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In Humbert's Footsteps

1798 & the Year of the French

The Rebellion of 1798 originated from the revolutionary ideas of the Society of United Irishmen, established in Belfast in 1791 by a group including the young Dublin lawyer, Theobald Wolfe Tone.  Their radicalism fused the ideas of modern democracy and ideals of equality and liberty, inspired by the Americans and French, with Irish patriotism.   Uprisings first took place in Ulster and Leinster, although they were widely separated by distance and context.  Both were savagely repressed by the military before an outbreak of hostilities occurred in Mayo.

 On 22 August 1798, a French expedition of 1,000 men under the leadership of General Jean Joseph Amable Humbert (b.1767) landed at Kilcummin, north of Killala.  Matthew Tone, brother of Wolfe Tone, was on board General Humbert’s ship when it sailed into Killala Bay.  After landing, the French took over the residence of Bishop Stock, the Church of Ireland Bishop of Killala, as a temporary headquarters, before making their way to Ballina and thence cross country to Castlebar.   

The French were surprised by the lack of military training among the Irish who supported them.  Nonetheless, more than 3,000 Irish recruits joined their ranks on the march to Castlebar, many armed only with pikes and pitchforks.  This Franco-Irish force marched along the remote west shore of Lough Conn over rough uneven ground.  They passed Barnageeha (the Windy Gap) and arrived at Castlebar to face a startled British garrison under the command of General Lake.  They broke through the Crown forces and moved from Staball Hill down Thomas Street to what was then the marketplace.  From here, they took Castlebar Bridge, under the command of General Fontaine.  With the rebels in pursuit, the Crown forces broke and fled in what became known as the ‘Races of Castlebar’.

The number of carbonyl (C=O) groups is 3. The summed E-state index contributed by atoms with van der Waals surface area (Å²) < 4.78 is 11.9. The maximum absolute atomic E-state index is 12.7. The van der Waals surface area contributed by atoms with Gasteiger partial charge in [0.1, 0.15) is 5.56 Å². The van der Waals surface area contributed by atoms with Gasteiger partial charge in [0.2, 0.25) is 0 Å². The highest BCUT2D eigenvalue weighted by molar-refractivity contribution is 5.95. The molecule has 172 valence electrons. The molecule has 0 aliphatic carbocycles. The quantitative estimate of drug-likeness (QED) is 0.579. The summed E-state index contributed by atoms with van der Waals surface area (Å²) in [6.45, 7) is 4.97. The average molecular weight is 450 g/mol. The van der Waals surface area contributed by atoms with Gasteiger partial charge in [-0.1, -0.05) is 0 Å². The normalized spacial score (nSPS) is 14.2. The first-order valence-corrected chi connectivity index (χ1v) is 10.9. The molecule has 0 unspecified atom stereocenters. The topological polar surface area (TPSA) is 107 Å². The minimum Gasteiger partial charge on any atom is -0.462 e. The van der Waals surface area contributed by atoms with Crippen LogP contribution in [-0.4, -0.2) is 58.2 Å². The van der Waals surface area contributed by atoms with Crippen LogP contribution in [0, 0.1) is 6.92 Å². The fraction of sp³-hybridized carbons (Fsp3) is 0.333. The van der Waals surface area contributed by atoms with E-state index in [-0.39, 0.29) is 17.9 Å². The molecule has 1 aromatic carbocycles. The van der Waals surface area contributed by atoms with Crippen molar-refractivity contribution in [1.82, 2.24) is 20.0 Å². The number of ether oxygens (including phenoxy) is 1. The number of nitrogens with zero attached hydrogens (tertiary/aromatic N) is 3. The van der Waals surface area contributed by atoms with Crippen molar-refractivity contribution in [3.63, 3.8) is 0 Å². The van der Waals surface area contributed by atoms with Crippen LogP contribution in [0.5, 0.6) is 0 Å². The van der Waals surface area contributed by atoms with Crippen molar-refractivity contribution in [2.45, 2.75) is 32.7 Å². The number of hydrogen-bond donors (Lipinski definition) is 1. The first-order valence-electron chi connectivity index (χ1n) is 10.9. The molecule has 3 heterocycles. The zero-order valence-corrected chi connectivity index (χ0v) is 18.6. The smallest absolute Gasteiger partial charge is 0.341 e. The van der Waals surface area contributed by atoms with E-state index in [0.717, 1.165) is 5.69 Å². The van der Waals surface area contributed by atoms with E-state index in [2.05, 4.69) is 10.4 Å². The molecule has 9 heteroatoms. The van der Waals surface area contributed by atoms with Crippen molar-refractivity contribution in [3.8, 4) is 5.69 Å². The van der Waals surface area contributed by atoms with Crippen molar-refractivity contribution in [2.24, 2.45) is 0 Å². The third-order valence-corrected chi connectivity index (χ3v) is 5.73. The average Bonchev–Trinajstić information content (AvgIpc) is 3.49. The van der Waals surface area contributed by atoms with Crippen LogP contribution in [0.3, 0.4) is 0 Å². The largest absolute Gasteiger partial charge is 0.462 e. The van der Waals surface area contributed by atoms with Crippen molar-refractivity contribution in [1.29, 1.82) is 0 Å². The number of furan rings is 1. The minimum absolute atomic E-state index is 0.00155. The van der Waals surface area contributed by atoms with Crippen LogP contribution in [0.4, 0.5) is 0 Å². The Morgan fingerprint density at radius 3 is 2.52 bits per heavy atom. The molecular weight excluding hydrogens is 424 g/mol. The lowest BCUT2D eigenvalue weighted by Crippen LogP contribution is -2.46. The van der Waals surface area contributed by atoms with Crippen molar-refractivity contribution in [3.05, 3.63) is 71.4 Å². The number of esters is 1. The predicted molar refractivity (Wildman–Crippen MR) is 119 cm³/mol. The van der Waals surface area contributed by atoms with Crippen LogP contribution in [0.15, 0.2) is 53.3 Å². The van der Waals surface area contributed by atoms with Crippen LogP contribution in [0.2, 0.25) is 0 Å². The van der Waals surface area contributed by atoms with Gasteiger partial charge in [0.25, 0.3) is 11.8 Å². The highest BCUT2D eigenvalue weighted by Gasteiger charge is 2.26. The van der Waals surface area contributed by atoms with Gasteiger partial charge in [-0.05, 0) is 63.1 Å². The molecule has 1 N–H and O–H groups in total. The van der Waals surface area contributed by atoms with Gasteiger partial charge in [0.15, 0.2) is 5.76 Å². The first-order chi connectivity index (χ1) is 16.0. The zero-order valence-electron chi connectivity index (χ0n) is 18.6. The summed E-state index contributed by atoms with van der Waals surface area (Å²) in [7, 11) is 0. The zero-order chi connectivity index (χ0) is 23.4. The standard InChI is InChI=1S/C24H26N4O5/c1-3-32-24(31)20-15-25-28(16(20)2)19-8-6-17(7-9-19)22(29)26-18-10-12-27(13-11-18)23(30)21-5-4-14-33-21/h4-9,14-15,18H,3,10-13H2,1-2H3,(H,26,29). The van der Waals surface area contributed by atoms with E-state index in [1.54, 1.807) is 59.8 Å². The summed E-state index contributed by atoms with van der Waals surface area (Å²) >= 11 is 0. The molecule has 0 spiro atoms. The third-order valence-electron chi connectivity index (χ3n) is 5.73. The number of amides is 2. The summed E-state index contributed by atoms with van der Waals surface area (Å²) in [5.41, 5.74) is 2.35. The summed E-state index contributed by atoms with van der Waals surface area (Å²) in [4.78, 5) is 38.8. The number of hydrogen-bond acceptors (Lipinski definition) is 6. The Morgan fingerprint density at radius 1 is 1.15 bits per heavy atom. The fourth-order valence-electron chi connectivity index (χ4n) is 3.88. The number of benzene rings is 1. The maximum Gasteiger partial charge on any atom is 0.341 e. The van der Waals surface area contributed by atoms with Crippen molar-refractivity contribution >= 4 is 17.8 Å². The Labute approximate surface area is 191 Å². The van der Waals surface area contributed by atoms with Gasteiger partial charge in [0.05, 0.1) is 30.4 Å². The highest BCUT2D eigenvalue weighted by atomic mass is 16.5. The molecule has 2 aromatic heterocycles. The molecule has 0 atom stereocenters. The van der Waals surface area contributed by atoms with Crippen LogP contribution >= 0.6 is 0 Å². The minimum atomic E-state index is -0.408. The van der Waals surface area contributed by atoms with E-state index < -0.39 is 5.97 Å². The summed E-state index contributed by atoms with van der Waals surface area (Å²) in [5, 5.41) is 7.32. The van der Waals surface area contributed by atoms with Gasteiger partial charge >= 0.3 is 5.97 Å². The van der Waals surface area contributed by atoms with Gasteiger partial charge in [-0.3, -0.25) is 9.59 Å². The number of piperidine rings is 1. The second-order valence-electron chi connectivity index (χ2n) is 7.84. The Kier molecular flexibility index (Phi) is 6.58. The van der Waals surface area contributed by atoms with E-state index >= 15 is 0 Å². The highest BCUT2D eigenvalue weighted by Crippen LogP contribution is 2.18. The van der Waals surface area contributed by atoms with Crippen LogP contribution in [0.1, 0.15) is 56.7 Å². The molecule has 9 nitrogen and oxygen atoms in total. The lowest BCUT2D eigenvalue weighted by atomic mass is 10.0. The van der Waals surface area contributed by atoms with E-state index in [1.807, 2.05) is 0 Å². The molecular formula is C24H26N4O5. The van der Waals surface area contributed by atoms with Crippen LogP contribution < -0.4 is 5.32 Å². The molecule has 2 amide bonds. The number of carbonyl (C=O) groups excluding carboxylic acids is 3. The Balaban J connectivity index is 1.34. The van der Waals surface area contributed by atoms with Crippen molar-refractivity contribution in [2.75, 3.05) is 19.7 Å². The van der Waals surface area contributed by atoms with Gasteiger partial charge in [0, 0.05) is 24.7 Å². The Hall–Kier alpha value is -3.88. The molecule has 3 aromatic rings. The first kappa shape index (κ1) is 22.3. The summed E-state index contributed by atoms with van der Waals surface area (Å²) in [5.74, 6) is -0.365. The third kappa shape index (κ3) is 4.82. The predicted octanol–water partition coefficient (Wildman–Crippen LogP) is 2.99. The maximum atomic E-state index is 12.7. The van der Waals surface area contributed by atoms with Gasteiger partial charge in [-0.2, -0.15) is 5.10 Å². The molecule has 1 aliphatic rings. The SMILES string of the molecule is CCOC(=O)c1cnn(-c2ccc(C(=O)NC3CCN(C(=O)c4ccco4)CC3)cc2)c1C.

But then their fortunes turned.  The Franco-Irish forces were finally surrounded by English troops on 8 September 1798 at Ballinamuck in Co. Longford. Here, the French surrender was accepted, but some 2,000 Irish were massacred.  Father Andrew Conroy, parish priest of Addergoole (Lahardane) and Father Manus Sweeney of Newport were hanged for their support of the French.

John Moore (1767-99) of Moore Hall, Lough Carra, joined the 1798 rebellion while a student of law in Dublin.  He later became the first President of the newly declared Republic of Connaught.  However, the republic was short-lived and Moore was imprisoned for over a year, dying in 1799 in a Waterford gaol while awaiting trial.   He was buried in Ballygunner Cemetery in Waterford.  In August 1961, his body was brought home to Mayo and re-interred in Castlebar on The Mall, where a memorial gravestone was erected.

The Rebellion of 1798 remained a potent event around which Republicans rallied for many generations.  The ‘Maid of Erin’ monument, sculpted by T.H. Denning, was unveiled in Ballina for the centennial commemoration of the rebellion in 1898 by Maud Gonne MacBride.

The inscription on the monument reads:

Well they fought for poor old Ireland
And full bitter was their fate
Oh! What glorious pride and sorrow
Fill the name of ninety eight

Mayo County Library has produced a major exhibition on the 1798 rebellion in Mayo. The exhibition In Humbert’s Footsteps, was created by local historian Steve Dunford and much of the content is drawn from his book In Humbert’s Footsteps: Mayo 1798 which was published in 2006. It was designed by Niall Kerrigan and a full screen version of the exhibition can be viewed and read by selecting the link below  

 In Humbert’s Footsteps: 1798 and The Year of the French

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